By Carmen Madrid
Sushi bars, electric cars, theme parks… and now, from the trend-setting West Coast: dog-friendly wineries. As a transplanted Californian who loves cabs and labs, this is one trend I hope will make its way across the country to New England. If you’re planning a California vacation with your own pups, you’ll definitely get four paws up if you add these dog-friendly Sonoma wineries to your must-see list.
Start your tour at Mutt Lynch Winery. Celebrating their 15th year in business, owners Christopher and Brenda Lynch (and rescue greyhound Patch) have received national recognition for their wines, which carry such clever names as Merlot Over and Play Dead or Unleashed Chardonnay. Wine writer Dan Berger says the Lynches’ 2007 Canis Major Petite Sirah is worth hunting for on the shelves of your favorite wine shop, since he predicts it will be “superb in a few years.” Visiting this dog-friendly winery is by appointment only, so call ahead. Or, schedule your California vacation to coincide with the monthly Yappy Hour or the annual Dog Days of Summer Open House in August, benefitting the San Francisco SPCA.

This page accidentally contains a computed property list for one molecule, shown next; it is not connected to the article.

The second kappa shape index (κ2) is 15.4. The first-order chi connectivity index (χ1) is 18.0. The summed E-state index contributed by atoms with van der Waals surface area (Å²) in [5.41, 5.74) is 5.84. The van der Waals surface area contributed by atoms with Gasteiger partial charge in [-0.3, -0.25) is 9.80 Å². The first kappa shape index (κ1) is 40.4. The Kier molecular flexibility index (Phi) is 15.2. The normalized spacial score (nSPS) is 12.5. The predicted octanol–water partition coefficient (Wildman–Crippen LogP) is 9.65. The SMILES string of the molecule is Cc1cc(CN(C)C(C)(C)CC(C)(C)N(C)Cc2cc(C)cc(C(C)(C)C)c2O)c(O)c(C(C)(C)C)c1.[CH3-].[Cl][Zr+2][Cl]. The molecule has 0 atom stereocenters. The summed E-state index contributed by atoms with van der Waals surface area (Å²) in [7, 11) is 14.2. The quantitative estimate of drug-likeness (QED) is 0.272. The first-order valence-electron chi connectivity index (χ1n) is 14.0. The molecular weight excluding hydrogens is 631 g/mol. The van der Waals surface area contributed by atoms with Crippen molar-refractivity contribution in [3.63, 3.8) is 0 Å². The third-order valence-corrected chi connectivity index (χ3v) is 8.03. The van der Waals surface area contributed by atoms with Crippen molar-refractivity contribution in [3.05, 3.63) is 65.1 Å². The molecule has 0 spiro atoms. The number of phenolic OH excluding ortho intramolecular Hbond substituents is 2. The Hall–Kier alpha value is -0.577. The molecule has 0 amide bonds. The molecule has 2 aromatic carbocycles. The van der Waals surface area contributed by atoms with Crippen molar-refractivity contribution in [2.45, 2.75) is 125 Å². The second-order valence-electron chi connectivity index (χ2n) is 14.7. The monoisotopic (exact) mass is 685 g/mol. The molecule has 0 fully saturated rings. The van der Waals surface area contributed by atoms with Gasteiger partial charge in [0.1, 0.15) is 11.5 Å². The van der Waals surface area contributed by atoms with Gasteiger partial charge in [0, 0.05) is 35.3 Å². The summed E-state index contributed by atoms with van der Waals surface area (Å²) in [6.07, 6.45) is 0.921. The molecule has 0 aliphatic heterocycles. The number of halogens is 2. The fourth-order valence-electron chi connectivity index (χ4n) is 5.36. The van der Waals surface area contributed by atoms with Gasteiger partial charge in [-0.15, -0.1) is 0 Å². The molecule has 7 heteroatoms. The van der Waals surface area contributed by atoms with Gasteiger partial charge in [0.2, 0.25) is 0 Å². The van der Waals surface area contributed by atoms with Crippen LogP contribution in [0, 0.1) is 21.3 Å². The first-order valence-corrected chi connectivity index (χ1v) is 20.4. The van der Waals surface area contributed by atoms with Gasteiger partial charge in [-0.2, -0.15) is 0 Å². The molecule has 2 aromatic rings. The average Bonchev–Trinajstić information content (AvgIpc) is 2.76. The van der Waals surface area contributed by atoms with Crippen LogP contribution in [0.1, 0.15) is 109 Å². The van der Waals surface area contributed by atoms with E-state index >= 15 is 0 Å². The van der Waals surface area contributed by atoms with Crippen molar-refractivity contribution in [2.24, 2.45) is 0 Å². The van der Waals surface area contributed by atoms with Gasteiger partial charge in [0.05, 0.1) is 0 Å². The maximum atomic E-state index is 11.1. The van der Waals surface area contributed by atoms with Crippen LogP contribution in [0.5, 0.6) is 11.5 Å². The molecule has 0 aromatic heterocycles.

Another fido-friendly winery, Gloria Ferrer Caves & Vineyards is a personal favorite, with its Spanish arches, red tile rooftops, antiques, and glorious views of the Carneros hills. It was there I ventured from my usual red-wine path to enjoy a Carneros sparkling wine that was as good as any I’ve tasted since (and which makes a great base for a traditional sangria!).
Also on Sonoma’s dog-friendly winery list is Buena Vista Carneros, a historic landmark. Walking under its mature trees to a picnic table was like strolling through a lovely park. If you stay right in the city of Sonoma, head out with your pooch for an early morning walk, and marvel as the vines play hide and seek in the famous San Francisco fog.
A native of Southern California, Carmen Madrid now writes from the woods of New Hampshire. An avid road-tripper around the U.S., she has chewed off a few fingernails driving abroad, in spots as varied as narrow mountain paths in Tobago and icy roads up to Spain’s walled city of Avila.